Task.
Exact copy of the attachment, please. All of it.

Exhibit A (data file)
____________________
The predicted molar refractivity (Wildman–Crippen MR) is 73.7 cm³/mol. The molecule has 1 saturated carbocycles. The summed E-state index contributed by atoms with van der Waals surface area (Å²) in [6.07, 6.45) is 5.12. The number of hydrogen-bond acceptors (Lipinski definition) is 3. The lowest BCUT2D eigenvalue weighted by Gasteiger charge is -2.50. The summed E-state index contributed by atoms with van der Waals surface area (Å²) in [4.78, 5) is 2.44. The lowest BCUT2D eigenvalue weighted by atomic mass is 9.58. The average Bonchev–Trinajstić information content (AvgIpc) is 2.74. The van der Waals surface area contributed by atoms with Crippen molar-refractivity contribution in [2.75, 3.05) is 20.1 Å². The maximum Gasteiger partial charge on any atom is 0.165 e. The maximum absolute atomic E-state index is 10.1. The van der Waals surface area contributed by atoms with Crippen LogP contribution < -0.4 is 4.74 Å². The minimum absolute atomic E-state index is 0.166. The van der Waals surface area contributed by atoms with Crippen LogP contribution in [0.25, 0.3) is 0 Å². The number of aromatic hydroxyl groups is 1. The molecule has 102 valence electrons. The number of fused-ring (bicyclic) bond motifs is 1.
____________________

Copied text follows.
The predicted molar refractivity (Wildman–Crippen MR) is 73.7 cm³/mol. The molecule has 1 saturated carbocycles. The summed E-state index contributed by atoms with van der Waals surface area (Å²) in [6.07, 6.45) is 5.12. The number of hydrogen-bond acceptors (Lipinski definition) is 3. The lowest BCUT2D eigenvalue weighted by Gasteiger charge is -2.50. The summed E-state index contributed by atoms with van der Waals surface area (Å²) in [4.78, 5) is 2.44. The lowest BCUT2D eigenvalue weighted by atomic mass is 9.58. The average Bonchev–Trinajstić information content (AvgIpc) is 2.74. The van der Waals surface area contributed by atoms with Crippen molar-refractivity contribution in [2.75, 3.05) is 20.1 Å². The maximum Gasteiger partial charge on any atom is 0.165 e. The maximum absolute atomic E-state index is 10.1. The van der Waals surface area contributed by atoms with Crippen LogP contribution < -0.4 is 4.74 Å². The minimum absolute atomic E-state index is 0.166. The van der Waals surface area contributed by atoms with Crippen LogP contribution in [0.25, 0.3) is 0 Å². The number of aromatic hydroxyl groups is 1. The molecule has 102 valence electrons. The number of fused-ring (bicyclic) bond motifs is 1.